The records sampled in this chapter demonstrate the partially successful attempts of urban councils and officials to establish and to implement norms of good practice for building. It also demonstrates the process to foster a more inclusive sense of collective responsibility for public spaces, for common interests in food supply, water and health, and for the quality of life in the town. Life at close quarters, industrial sounds and at the same time a pervasive flavour of the farmyard characterised the streets of the medieval town. It is illuminating to consider the range of urban and environmental matters for which city rulers were willing and even anxious to take responsibility. The provision of a town cross was a public work with both practical and symbolic purpose. These and the efforts to provide uncontaminated water were significant contributions by town councils to the enhancement of the quality of life.
As much as it was a tangible construction of stone, wood and plaster, the medieval town was an idea in the minds of its inhabitants and of its visitors. Mythologised or romantic as they might be, ideas of the town's prestigious origins and present eminence influenced the ideals and actions of its population. The sources gathered in this chapter include examples of the currency and expression of such ideas. They also exemplify some of the ways in which a distinguished history and idealised image of the town circulated and became embedded in local culture. Liberally strewn with allusions to the antique world of Rome, William fitz-Stephen's text joins Christian hagiography to a classicising emulation of pre-Christian writers in the praise of cities. At the end of the period the celebratory allusions to the history of Exeter and of Bristol come from civic officials: a mayor and a town clerk.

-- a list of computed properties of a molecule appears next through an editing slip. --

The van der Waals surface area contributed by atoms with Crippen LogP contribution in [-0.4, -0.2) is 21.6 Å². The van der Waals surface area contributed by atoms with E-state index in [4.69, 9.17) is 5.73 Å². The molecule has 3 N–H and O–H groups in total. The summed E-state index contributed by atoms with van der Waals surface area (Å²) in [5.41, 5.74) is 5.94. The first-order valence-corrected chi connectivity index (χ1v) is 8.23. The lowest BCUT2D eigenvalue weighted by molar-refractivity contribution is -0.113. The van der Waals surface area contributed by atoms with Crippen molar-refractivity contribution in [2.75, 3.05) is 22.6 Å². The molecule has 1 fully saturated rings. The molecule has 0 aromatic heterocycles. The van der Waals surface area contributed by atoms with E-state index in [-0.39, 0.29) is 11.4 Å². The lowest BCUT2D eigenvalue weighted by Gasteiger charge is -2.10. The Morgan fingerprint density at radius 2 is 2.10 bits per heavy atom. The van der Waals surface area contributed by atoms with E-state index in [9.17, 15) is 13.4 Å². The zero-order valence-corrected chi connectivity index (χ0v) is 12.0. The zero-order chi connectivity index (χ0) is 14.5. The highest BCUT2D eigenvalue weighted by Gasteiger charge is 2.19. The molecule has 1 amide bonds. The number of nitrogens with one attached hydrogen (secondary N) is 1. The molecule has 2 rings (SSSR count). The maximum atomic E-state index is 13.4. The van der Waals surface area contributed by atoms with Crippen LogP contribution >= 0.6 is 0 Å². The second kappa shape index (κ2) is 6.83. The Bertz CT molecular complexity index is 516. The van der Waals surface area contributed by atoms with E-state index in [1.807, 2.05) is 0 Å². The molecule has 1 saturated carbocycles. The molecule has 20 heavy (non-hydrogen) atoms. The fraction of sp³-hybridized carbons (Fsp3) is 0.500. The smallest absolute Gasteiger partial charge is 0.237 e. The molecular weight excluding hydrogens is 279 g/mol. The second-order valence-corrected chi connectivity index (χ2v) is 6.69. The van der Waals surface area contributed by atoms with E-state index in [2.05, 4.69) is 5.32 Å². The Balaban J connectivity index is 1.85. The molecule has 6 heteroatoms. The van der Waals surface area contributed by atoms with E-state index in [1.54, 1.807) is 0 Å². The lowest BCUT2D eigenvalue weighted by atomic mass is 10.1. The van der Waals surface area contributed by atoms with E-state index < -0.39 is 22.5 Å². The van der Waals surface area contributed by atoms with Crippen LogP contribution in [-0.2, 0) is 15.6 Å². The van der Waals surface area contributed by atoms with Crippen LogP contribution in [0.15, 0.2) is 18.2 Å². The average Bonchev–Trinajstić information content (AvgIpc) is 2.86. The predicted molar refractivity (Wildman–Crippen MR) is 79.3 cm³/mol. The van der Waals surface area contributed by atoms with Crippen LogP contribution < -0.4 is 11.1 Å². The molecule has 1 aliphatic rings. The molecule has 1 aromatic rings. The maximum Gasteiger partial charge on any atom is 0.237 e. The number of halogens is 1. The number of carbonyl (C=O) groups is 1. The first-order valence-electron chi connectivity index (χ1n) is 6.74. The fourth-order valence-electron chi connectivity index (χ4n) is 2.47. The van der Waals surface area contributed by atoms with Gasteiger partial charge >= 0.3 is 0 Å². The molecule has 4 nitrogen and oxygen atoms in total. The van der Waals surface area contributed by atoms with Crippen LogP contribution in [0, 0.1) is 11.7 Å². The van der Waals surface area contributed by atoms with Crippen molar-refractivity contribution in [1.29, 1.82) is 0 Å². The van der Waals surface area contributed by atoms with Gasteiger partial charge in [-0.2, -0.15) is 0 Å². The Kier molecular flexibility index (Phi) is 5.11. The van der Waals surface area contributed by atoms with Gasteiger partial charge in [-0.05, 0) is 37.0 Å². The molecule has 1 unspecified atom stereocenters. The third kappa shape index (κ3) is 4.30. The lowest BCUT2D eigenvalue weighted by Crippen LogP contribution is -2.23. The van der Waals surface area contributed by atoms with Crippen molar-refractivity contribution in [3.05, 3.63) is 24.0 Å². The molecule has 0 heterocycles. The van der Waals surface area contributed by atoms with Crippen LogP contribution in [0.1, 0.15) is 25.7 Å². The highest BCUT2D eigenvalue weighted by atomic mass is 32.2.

The introduction situates the extracts within the larger context of European urban history, and against a wider chronological backdrop. The traces of medieval urban experience are to be found in a great variety of historical sources. New scholarship in the related fields of social history and the history of gender relations, economic history and the history of religion has also brought fresh evidence and new questions to the particular context of urban studies.